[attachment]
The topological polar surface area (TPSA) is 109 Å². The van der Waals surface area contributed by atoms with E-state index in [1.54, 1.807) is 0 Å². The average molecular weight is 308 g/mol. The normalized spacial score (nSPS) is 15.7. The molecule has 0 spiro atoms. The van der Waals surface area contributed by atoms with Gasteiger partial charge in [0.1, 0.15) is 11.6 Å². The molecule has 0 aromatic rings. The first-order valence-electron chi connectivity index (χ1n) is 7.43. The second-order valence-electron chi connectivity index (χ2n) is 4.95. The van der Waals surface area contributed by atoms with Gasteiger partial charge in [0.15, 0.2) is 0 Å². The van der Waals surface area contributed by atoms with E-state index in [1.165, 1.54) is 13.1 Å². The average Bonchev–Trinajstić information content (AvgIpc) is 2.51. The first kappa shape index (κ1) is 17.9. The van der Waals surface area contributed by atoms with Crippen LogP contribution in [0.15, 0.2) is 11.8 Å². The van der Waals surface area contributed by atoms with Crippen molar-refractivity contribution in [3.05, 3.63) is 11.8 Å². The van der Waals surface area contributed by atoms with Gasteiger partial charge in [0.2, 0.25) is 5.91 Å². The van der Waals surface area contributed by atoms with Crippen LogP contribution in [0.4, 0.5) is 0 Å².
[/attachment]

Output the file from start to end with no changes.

The topological polar surface area (TPSA) is 109 Å². The van der Waals surface area contributed by atoms with E-state index in [1.54, 1.807) is 0 Å². The average molecular weight is 308 g/mol. The normalized spacial score (nSPS) is 15.7. The molecule has 0 spiro atoms. The van der Waals surface area contributed by atoms with Gasteiger partial charge in [0.1, 0.15) is 11.6 Å². The molecule has 0 aromatic rings. The first-order valence-electron chi connectivity index (χ1n) is 7.43. The second-order valence-electron chi connectivity index (χ2n) is 4.95. The van der Waals surface area contributed by atoms with Gasteiger partial charge in [0.15, 0.2) is 0 Å². The van der Waals surface area contributed by atoms with E-state index in [1.165, 1.54) is 13.1 Å². The average Bonchev–Trinajstić information content (AvgIpc) is 2.51. The first kappa shape index (κ1) is 17.9. The van der Waals surface area contributed by atoms with Crippen LogP contribution in [0.15, 0.2) is 11.8 Å². The van der Waals surface area contributed by atoms with Crippen molar-refractivity contribution in [3.05, 3.63) is 11.8 Å². The van der Waals surface area contributed by atoms with Gasteiger partial charge in [0.2, 0.25) is 5.91 Å². The van der Waals surface area contributed by atoms with Crippen LogP contribution in [0.4, 0.5) is 0 Å².